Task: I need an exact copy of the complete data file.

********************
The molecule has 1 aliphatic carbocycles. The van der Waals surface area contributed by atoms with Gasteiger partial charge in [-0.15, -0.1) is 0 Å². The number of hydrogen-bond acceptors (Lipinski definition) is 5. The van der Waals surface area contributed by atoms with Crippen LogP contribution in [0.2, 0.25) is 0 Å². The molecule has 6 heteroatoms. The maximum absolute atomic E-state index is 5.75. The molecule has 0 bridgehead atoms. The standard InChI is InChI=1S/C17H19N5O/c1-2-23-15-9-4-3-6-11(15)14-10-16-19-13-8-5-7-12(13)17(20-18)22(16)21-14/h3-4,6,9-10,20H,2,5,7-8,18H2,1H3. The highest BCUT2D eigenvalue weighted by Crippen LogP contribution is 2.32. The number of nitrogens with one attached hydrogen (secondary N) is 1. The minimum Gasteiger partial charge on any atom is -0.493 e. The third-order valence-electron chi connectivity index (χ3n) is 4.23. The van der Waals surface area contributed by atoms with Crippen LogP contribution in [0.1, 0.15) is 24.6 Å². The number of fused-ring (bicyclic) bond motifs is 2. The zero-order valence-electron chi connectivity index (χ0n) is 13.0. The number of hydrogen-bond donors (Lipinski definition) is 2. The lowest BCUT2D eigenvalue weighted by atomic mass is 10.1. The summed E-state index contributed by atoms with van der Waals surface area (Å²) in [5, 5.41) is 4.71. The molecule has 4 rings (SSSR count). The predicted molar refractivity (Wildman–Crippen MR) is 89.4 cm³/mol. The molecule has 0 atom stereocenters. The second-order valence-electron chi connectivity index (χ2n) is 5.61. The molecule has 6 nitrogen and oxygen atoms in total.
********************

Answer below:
The molecule has 1 aliphatic carbocycles. The van der Waals surface area contributed by atoms with Gasteiger partial charge in [-0.15, -0.1) is 0 Å². The number of hydrogen-bond acceptors (Lipinski definition) is 5. The van der Waals surface area contributed by atoms with Crippen LogP contribution in [0.2, 0.25) is 0 Å². The molecule has 6 heteroatoms. The maximum absolute atomic E-state index is 5.75. The molecule has 0 bridgehead atoms. The standard InChI is InChI=1S/C17H19N5O/c1-2-23-15-9-4-3-6-11(15)14-10-16-19-13-8-5-7-12(13)17(20-18)22(16)21-14/h3-4,6,9-10,20H,2,5,7-8,18H2,1H3. The highest BCUT2D eigenvalue weighted by Crippen LogP contribution is 2.32. The number of nitrogens with one attached hydrogen (secondary N) is 1. The minimum Gasteiger partial charge on any atom is -0.493 e. The third-order valence-electron chi connectivity index (χ3n) is 4.23. The van der Waals surface area contributed by atoms with Crippen LogP contribution in [0.1, 0.15) is 24.6 Å². The number of fused-ring (bicyclic) bond motifs is 2. The zero-order valence-electron chi connectivity index (χ0n) is 13.0. The number of hydrogen-bond donors (Lipinski definition) is 2. The lowest BCUT2D eigenvalue weighted by atomic mass is 10.1. The summed E-state index contributed by atoms with van der Waals surface area (Å²) in [5, 5.41) is 4.71. The molecule has 4 rings (SSSR count). The predicted molar refractivity (Wildman–Crippen MR) is 89.4 cm³/mol. The molecule has 0 atom stereocenters. The second-order valence-electron chi connectivity index (χ2n) is 5.61. The molecule has 6 nitrogen and oxygen atoms in total.